Pluralism in Islam

By Arshin Adib-Moghaddam (for Safe Democracy)

Arshin Adib-Moghaddam considers that instead of attempting to excavate the true, eternal essence of Islam, it is worthwile to comprehend the expanding discourses about it within specific ideational situations. This is what he believes is the real challenge posed by Islam. Adib-Moghaddam also illustrates how two transnational Islamic spaces have created a cognitive divide in which the rational majority suffers: “East” by neo-fundamentalist movement and “West”, by neo-conservative strategists. He notes that Bali, Madrid, London, New York, Baghdad, Kabul, Najaf and the Palestinian territories have been caught in the cross-fire of this divide.


Democracy and Arab minorities

By Mohammad Darawshe (for Safe Democracy)

Mohammad Darawshe discusses the implications of the results in the recent March 2006 Israeli parliamentary elections and states that the elections increased the Arab minoritie’s representation in Israel’s Knesset, thereby winning ten percent of Parliament seats. Darawshe explains the three factors that contribute to the Arab lower share of voters in terms of their actual population and they are: lower turnout rate, age, and citizenship status. According to him, the Arab political parties must unite to form one coalition (rather than four, separate parties) in order to establish legitimacy as a true option and not simply remain an opposition voice.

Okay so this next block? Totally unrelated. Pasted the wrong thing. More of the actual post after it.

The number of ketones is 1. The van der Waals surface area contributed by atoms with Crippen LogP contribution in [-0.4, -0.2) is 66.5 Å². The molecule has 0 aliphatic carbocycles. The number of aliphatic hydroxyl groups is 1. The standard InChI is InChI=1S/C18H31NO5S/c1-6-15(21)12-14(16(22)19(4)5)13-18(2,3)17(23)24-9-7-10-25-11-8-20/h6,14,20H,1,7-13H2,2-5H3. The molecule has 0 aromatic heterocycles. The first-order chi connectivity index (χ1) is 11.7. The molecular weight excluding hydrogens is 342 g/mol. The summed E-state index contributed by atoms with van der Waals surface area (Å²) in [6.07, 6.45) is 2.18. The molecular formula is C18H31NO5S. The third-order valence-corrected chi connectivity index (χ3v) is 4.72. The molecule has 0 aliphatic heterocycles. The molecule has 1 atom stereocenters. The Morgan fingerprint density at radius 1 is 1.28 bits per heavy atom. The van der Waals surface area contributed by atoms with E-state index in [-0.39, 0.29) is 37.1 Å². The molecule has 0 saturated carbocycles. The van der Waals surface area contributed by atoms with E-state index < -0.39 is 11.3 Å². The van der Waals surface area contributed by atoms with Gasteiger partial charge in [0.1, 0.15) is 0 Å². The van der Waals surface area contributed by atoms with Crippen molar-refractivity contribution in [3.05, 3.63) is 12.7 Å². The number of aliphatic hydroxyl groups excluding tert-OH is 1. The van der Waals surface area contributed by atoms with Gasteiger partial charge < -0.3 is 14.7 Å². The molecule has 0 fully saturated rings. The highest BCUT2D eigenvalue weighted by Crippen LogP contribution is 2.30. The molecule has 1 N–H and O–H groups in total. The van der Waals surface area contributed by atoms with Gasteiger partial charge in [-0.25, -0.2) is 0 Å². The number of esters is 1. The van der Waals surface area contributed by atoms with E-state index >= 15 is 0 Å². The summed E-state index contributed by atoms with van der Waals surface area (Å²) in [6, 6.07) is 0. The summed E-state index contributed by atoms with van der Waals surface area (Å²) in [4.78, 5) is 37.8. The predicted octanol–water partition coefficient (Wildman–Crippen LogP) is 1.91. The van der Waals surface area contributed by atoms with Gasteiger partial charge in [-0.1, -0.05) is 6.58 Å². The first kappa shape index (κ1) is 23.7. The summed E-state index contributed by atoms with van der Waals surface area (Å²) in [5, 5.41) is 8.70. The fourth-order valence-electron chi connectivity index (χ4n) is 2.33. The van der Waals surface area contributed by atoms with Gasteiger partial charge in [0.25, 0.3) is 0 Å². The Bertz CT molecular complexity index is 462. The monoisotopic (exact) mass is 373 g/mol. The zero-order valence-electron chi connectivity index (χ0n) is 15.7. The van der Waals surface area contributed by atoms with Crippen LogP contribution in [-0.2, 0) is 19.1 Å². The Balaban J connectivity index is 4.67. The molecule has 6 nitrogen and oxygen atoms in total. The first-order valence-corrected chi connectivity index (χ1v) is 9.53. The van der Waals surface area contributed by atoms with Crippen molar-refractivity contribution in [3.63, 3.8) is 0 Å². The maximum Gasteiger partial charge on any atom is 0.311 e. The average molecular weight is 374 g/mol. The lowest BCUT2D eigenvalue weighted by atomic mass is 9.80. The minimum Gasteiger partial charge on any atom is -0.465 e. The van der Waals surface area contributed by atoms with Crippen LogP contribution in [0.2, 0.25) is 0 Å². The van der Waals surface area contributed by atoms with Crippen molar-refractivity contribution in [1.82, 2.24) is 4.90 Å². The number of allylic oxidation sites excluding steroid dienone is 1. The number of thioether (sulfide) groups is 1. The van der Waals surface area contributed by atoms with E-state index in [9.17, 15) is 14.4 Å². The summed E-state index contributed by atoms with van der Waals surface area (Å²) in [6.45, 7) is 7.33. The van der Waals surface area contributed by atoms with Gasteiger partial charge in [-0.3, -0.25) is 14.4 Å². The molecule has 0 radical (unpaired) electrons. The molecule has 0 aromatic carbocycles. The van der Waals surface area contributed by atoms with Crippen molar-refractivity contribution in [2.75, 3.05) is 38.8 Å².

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Assad’s strategy and regional realities

By George E. Irani (for Safe Democracy)

Dr. George E. Irani believes that Bashar Assad‘s Syrian regime is in the eye of the storm due to three factors: pressures from the Bush Administration, the UN investigation into the Hariri murder, and regional powers. Dr. Irani does mention the success Assad had in Arab solidarity against the US Congress-sponsored sanctions against Syria. However, Dr. Irani adds that Assad failed to achieve a consensus on both the Lebanon and Palestine arenas. Dr. Irani states that the regime is manipulating the remaining leverage it holds on Lebanon, and it hopes to continue using the Palestinian faction as a means to maintain Syrian intervention: Syria can always play for time and use US diplomatic blunders as a means to enhance and maintain some kind of respect.